Laurent Blondiau - tp, flh (website)
Jeroen Van Herzeele - ts
Jean-Yves Evrard - g
Sébastien Boisseau - b
Eric Thielemans - d
By the beginning of the second set, insanity had clearly taken over. Jeroen Van Herzeele was sitting on the right edge of the stage, band leader Laurent Blondiau and Jean-Yves Evrard were roaming around in front of the stage, almost among the first row of chairs and tables. Eric Thielemans had switched over fully to his electronic kit and stiffened his gestures to match his 80s-electro groove. It was hard not to think of a wind-up monkey drummer. Sébastien Boisseau was attacking his bass with the bow. They slipped imperceptibly in and out of a shrieking free-rock undercurrent. How had it come to this?
Every Maak's Spirit album differs markedly from the last. Le nom du vent was a spacious and intimate sextet conversation, while Al Majmaa (Igloo) added Gnawas and kora player and turned into a trance-groove party album. 5 (De Werf) is made up of music written by Jean-Yves Evrard, the band's guitarist and resident savage genius. On stage, he's like a grand, drunk, old Shakespeare-trained English thespian, who'll mumble something intricate, suddenly bellow and then come up with something beautiful, all the while maintaining a kind of tattered dignity. Of course, Evrard's rips, tears, spark-shooting fast runs and cleanly plucked soft grooves show that he's fully in control. Why else would he wear a black jacket with "Naïf et Violent" in a 3-D silver glitter font on the back?
5 is garage jazz, literally: it was recorded in a low-ceilinged room, musicians huddled close together and sounds like a bleached-out, over-saturated photograph, with Jozef Dumoulin's Fender Rhodes further thickening the mix. The sound quality enhances the music's sense of urgency: the opening "Sonnerie" and the three parts of "Datta error" scattered throughout the album charge out of the gate with hard-edged, big band-ish lines, sturdy swing and explode into fierce collective improv.
There's another, quieter, side, too. "Interlude" is a textural, slightly worrying ambient piece full of long tones sounded off in the distance and recurring cymbal rattling. The most hard-hitting track, though, is "Strange Meeting." A woman with a singing African accent (South African? Nigerian?) recites a poem about domestic abuse. Both her words and her intonation express the inextricable jumble of strength it takes to absorb the pain and weakness it takes to stay, love and hate, resilience and despair of the situation. It's a powerful, bone-chilling moment.
Finally, the profundity and rage are tempered with some absurdity, as in "Trois mûles bleues"'s seemingly random objects listed in a faux-childish voice over an ebulliantly ramshackle beat. There's been a spate of amazing jazz-rock albums coming out recently (Othin Spake, Rackham, the upcoming Animus Anima) and 5 is perhaps the most idiosyncratic of them all.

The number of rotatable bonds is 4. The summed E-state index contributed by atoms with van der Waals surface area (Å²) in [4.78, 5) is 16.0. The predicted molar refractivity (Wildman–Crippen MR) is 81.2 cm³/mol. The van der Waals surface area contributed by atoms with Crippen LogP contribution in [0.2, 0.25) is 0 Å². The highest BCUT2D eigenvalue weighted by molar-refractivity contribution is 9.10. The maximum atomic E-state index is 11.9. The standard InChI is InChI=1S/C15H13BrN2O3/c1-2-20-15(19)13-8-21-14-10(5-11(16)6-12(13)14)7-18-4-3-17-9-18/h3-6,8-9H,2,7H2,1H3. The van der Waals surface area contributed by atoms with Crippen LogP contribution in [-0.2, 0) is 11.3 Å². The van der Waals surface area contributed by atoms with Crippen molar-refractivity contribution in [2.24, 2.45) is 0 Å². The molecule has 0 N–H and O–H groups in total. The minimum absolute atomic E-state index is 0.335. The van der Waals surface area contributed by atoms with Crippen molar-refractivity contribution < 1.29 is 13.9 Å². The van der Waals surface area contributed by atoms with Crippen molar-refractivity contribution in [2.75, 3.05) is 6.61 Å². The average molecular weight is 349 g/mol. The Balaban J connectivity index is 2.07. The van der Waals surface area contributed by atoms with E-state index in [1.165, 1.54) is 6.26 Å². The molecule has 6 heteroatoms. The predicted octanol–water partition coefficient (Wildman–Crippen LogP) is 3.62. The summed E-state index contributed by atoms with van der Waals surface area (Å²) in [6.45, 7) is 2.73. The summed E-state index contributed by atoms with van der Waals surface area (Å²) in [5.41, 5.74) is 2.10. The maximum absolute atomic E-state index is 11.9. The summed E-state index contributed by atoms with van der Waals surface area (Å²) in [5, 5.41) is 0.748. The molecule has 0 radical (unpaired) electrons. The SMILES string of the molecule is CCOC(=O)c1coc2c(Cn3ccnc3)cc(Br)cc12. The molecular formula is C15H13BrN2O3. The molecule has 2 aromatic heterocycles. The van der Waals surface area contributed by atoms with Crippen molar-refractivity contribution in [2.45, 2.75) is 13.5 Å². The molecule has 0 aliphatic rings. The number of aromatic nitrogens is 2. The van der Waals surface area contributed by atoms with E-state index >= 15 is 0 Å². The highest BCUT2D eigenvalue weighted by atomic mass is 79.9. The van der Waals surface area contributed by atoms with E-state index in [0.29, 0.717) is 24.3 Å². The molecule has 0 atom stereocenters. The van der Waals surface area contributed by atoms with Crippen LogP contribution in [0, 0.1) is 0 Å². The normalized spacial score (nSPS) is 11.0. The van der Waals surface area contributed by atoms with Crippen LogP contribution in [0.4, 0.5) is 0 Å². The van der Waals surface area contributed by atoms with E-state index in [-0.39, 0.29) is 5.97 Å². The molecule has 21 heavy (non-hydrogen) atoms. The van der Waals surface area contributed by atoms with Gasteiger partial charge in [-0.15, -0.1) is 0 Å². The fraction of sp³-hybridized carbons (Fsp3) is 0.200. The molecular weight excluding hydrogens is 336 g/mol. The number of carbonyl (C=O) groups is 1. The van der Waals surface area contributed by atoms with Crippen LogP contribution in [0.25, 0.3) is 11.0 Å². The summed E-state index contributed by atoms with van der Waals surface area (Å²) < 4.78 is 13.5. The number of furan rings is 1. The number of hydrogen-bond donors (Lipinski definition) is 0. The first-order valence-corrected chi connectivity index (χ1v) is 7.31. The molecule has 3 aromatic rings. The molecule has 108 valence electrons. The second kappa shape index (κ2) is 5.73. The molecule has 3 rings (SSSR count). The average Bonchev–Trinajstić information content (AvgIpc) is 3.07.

Contrary to the album's claustrophobic feel and aggressively lo-fi sound, on stage they took advantage of a wide dynamic range and left empty spaces, so the music became warmer without mellowing much. They started, as does 5, with "Sonnerie," but introduced it by way of a heart-felt guitar lullabye, which Thielemans underscored with quiet patter and Van Heerzele highlighted with equally quiet, but more emphatic long, high notes. Finally, the whole band came in and went hard into the the intricate theme's acute ricochets and rambunctious swing.
Amid this rushing energy, humour was always close to hand. Whether it was Blondiau jabbing his mute over Van Herzeele's bell or Thielemans insisting on playing a silly melody or purposefully stiff, 80s-electro groove on the electronic portion of his kit, there were lots of moments when I was just cracking up. No-one else seemed to be, though, so maybe it was just me.
The sonic room opened up by the absence of Dumoulin's Fender Rhodes (he isn't part of the touring band) was taken advantage of in the quieter passages. Never more so than when they reached back to 2003's Le nom du vent for a langourously elongated, Malian-style guitar groove whose seductive power was enhanced by the overall quietness. Boisseau played a free-yet-appropriate arco solo, alternating swathes of noise and keening melodies. The horns eventually joined in from off stage, adding an oblique fanfare that regularly crested and faded away to offer contrast.